jenkins animal book 2014 BGHB Nonfiction DaySteve Jenkins received a BGHB Nonfiction Honor for The Animal Book: A Collection of the Fastest, Fiercest, Toughest, Cleverest, Shyest — and Most Surprising — Animals on Earth (Houghton).

powell josephine 2014 BGHB Nonfiction DayAuthor Patricia Hruby Powell and illustrator Christian Robinson received a BGHB Nonfiction Honor for their biography Josephine: The Dazzling Life of Josephine Baker (Chronicle).

For more on children’s nonfiction, check out these articles from The Horn Book:

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4. 2014 BGHB Fiction Day

Yesterday we gave you web extras on our BGHB Nonfiction Award winners — today we’re honoring the Fiction Award winner and Honorees. Read reviews of smith grasshopper jungle 2014 BGHB Fiction Dayall of the 2014 fiction winners here; see below for more web extras to celebrate them.

The 2014 Boston Globe–Horn Book Fiction Award winner is Andrew Smith’s Grasshopper Jungle (Dutton/Penguin).

boxers saints 2014 BGHB Fiction DayAuthor/illustrator Gene Luen Yang received a BGHB Fiction Honor for Boxers & Saints (First Second/Roaring Brook).

wein rose under fire 2014 BGHB Fiction DayElizabeth Wein received a BGHB Fiction Honor for Rose Under Fire (Hyperion/Disney).

Stay tuned for picture book web extras tomorrow!

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5. HBAS is coming.

It’s the most wonderful time of the year — we hope to see you tomorrow night at the Boston Globe–Horn Book Awards ceremony (omg, what to wear?!) and on Saturday for the Mind the Gaps: Books for All Young Readers colloquium. Let the swag-bag stuffing begin!

bag stuffing 1 HBAS is coming.

bag stuffing 2 HBAS is coming.

bag stuffing 3 HBAS is coming.

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6. Grasshopper Jungle: Author Andrew Smith’s BGHB 2014 Fiction Award Speech

smith grasshopper jungle Grasshopper Jungle: Author Andrew Smiths BGHB 2014 Fiction Award SpeechI feel very connected being here tonight.

I suppose my books — Grasshopper Jungle in particular — are all about connections.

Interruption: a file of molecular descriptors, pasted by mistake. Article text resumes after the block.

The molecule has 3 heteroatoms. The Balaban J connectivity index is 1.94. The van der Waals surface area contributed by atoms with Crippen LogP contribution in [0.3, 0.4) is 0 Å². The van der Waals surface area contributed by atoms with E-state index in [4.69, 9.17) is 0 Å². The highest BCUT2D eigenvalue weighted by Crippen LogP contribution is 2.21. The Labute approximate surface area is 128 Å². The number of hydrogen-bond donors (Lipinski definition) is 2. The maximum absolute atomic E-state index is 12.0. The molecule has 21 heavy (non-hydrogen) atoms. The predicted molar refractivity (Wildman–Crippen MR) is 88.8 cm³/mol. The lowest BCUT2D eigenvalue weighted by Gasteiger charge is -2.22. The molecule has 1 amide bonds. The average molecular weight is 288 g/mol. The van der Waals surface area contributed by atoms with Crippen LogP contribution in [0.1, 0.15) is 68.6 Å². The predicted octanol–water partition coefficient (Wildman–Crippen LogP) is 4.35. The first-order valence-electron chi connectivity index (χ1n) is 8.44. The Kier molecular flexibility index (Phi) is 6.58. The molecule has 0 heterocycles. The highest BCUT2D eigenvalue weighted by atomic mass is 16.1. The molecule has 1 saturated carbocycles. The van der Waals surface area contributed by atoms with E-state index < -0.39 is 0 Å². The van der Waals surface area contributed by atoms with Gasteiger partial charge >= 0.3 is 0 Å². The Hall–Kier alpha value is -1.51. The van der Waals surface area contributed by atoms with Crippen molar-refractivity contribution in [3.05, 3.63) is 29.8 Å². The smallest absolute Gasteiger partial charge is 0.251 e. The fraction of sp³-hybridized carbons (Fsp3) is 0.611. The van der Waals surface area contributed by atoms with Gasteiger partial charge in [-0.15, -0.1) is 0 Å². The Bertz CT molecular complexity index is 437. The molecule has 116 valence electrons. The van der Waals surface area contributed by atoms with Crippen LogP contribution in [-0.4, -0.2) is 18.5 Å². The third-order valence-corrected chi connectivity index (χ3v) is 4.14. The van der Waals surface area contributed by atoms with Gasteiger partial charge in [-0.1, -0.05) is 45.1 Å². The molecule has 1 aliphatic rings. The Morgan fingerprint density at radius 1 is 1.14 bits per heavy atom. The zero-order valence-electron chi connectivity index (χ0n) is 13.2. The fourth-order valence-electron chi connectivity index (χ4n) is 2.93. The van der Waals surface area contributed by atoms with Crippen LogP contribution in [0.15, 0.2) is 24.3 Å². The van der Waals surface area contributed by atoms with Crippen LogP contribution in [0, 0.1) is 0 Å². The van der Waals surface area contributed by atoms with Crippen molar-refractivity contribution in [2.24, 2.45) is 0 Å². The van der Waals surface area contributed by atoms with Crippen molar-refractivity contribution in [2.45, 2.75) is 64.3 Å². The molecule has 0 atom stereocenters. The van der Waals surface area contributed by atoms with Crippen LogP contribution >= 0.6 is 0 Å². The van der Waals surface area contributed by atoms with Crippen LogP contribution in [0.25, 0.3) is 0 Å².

I have a cousin who lived with my family of four boys when I was very young. Her name is Renata, she has gentle Italian hands, and she lives near Phoenix now. I’ve never known any other Renatas, although the name is fairly common in Italy, which is where my family comes from.

The American writer Renata Adler was born in Italy, too. In the novel Slapstick, or Lonesome No More!, Kurt Vonnegut quotes Adler as having said that a writer is someone who hates writing.

Let me tell you how strongly I empathize with that statement.

I’m sure my close friends, and especially Michael Bourret, my agent, and Julie Strauss-Gabel, my editor, know all too well that from time to time I have a propensity to melt down about this thing I can’t stop doing even when it feels like I’m tearing chunks of stuffing from my soul. I think all of us who write feel the same way on occasion. At least, I sure hope so.

I wouldn’t want to be the only one, after all.

So Vonnegut wrote about a note he’d received from his agent after Vonnegut’s own writing-related meltdown. The note said this: “Dear Kurt — I never knew a blacksmith who was in love with his anvil.”

I wrote Grasshopper Jungle after I decided to quit writing, which happened in the summer of 2011. I realize that’s a strange thing to say: I wrote after I quit writing. A lot of bad things made me feel really terrible about being a writer, which is a different thing altogether than simply writing. Being a writer was making me sick, and I was losing sleep over it.

So I quit.

The thing is, I couldn’t really stop myself from putting new words on empty pages, but I could escape from all the rest of the being-a-writer stuff that was dragging me down. So I wrote this story about some kids who are all in love with each other and who accidentally trigger the end of the world from the economically downturned heart of Iowa. I had no intention of ever allowing anyone to read it, because the book was, at its core, about loving something that also destroys your world, which was awfully close to how I felt about being a writer in the summer of 2011.

Because here’s the thing: I didn’t really want people looking into my head after writing a novel about pizza, genetically modified corn, medieval saints, christened (and sometimes dissolving) balls, Paleolithic cave painters, urinal factories, cigarettes, barkless dogs, war, sexual confusion, and how all those things made seamless connections according to my thinking.

After all, I am certain that everything really is connected in some way. So I tried to write a book that was about everything.

That summer of 2011, when I wrote Grasshopper Jungle, was a rough time for me. I had just dropped my son off for his first year away at university and I couldn’t stand the thought of our being separated — disconnected — by such great distance. I wasn’t ready to let him go. And I filled that book up with all my confused frustrations, firing shots at every just-like-it’s-always-been thing I thought was stupid and pointless and unfair.

And I guess my son missed me, too, because in September he asked if I had anything of mine that he could read. He didn’t care what it was I sent him; he just wanted to see some of my words again. So, I was scared, but I asked him if he wanted to read this insane thing I’d just finished working on, called Grasshopper Jungle.